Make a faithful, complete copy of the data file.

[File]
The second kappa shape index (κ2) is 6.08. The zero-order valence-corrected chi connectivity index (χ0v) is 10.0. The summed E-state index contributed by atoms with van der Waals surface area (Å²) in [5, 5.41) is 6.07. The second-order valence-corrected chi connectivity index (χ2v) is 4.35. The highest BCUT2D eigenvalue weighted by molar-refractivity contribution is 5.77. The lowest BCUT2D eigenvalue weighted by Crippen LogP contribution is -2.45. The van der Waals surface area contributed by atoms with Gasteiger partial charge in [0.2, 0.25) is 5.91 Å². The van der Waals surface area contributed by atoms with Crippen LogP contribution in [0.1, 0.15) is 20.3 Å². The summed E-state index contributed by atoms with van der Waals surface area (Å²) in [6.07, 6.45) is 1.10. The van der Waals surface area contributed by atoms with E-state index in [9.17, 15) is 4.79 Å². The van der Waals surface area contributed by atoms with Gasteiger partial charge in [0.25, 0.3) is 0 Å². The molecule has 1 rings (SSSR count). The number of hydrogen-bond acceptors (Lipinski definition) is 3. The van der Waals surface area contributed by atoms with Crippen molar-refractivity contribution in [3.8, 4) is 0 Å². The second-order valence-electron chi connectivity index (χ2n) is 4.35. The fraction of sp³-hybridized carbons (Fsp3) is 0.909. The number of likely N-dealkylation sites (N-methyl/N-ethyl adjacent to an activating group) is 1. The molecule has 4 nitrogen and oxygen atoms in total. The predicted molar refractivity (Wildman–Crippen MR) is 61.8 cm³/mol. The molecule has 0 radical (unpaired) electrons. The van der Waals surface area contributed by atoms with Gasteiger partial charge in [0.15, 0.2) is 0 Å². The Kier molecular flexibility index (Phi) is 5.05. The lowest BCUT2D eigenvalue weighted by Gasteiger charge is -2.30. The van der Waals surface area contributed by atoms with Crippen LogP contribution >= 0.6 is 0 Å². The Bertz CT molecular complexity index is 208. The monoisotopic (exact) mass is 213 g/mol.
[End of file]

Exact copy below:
The second kappa shape index (κ2) is 6.08. The zero-order valence-corrected chi connectivity index (χ0v) is 10.0. The summed E-state index contributed by atoms with van der Waals surface area (Å²) in [5, 5.41) is 6.07. The second-order valence-corrected chi connectivity index (χ2v) is 4.35. The highest BCUT2D eigenvalue weighted by molar-refractivity contribution is 5.77. The lowest BCUT2D eigenvalue weighted by Crippen LogP contribution is -2.45. The van der Waals surface area contributed by atoms with Gasteiger partial charge in [0.2, 0.25) is 5.91 Å². The van der Waals surface area contributed by atoms with Crippen LogP contribution in [0.1, 0.15) is 20.3 Å². The summed E-state index contributed by atoms with van der Waals surface area (Å²) in [6.07, 6.45) is 1.10. The van der Waals surface area contributed by atoms with E-state index in [9.17, 15) is 4.79 Å². The van der Waals surface area contributed by atoms with Gasteiger partial charge in [0.25, 0.3) is 0 Å². The molecule has 1 rings (SSSR count). The number of hydrogen-bond acceptors (Lipinski definition) is 3. The van der Waals surface area contributed by atoms with Crippen molar-refractivity contribution in [3.8, 4) is 0 Å². The second-order valence-electron chi connectivity index (χ2n) is 4.35. The fraction of sp³-hybridized carbons (Fsp3) is 0.909. The number of likely N-dealkylation sites (N-methyl/N-ethyl adjacent to an activating group) is 1. The molecule has 4 nitrogen and oxygen atoms in total. The predicted molar refractivity (Wildman–Crippen MR) is 61.8 cm³/mol. The molecule has 0 radical (unpaired) electrons. The van der Waals surface area contributed by atoms with Gasteiger partial charge in [0.15, 0.2) is 0 Å². The Kier molecular flexibility index (Phi) is 5.05. The lowest BCUT2D eigenvalue weighted by Gasteiger charge is -2.30. The van der Waals surface area contributed by atoms with Crippen LogP contribution >= 0.6 is 0 Å². The Bertz CT molecular complexity index is 208. The monoisotopic (exact) mass is 213 g/mol.